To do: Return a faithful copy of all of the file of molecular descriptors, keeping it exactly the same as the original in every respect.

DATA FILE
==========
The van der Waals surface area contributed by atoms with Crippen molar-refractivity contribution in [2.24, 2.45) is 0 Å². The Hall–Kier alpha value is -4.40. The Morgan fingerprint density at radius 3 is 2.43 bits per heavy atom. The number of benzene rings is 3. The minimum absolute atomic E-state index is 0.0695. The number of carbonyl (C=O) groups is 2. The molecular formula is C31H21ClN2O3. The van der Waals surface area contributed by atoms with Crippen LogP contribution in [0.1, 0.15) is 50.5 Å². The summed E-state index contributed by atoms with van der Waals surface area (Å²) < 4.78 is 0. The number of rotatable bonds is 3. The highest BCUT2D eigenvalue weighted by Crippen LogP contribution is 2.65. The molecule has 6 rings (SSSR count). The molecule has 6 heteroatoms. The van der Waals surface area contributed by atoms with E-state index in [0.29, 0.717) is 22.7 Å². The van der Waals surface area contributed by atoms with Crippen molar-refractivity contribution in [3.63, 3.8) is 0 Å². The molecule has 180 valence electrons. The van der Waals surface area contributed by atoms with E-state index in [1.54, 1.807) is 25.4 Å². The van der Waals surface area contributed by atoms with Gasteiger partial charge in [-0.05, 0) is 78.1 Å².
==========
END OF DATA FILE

The van der Waals surface area contributed by atoms with Crippen molar-refractivity contribution in [2.24, 2.45) is 0 Å². The Hall–Kier alpha value is -4.40. The Morgan fingerprint density at radius 3 is 2.43 bits per heavy atom. The number of benzene rings is 3. The minimum absolute atomic E-state index is 0.0695. The number of carbonyl (C=O) groups is 2. The molecular formula is C31H21ClN2O3. The van der Waals surface area contributed by atoms with Crippen LogP contribution in [0.1, 0.15) is 50.5 Å². The summed E-state index contributed by atoms with van der Waals surface area (Å²) < 4.78 is 0. The number of rotatable bonds is 3. The highest BCUT2D eigenvalue weighted by Crippen LogP contribution is 2.65. The molecule has 6 rings (SSSR count). The molecule has 6 heteroatoms. The van der Waals surface area contributed by atoms with E-state index in [0.29, 0.717) is 22.7 Å². The van der Waals surface area contributed by atoms with Crippen molar-refractivity contribution in [3.63, 3.8) is 0 Å². The molecule has 180 valence electrons. The van der Waals surface area contributed by atoms with E-state index in [1.54, 1.807) is 25.4 Å². The van der Waals surface area contributed by atoms with Gasteiger partial charge in [-0.05, 0) is 78.1 Å².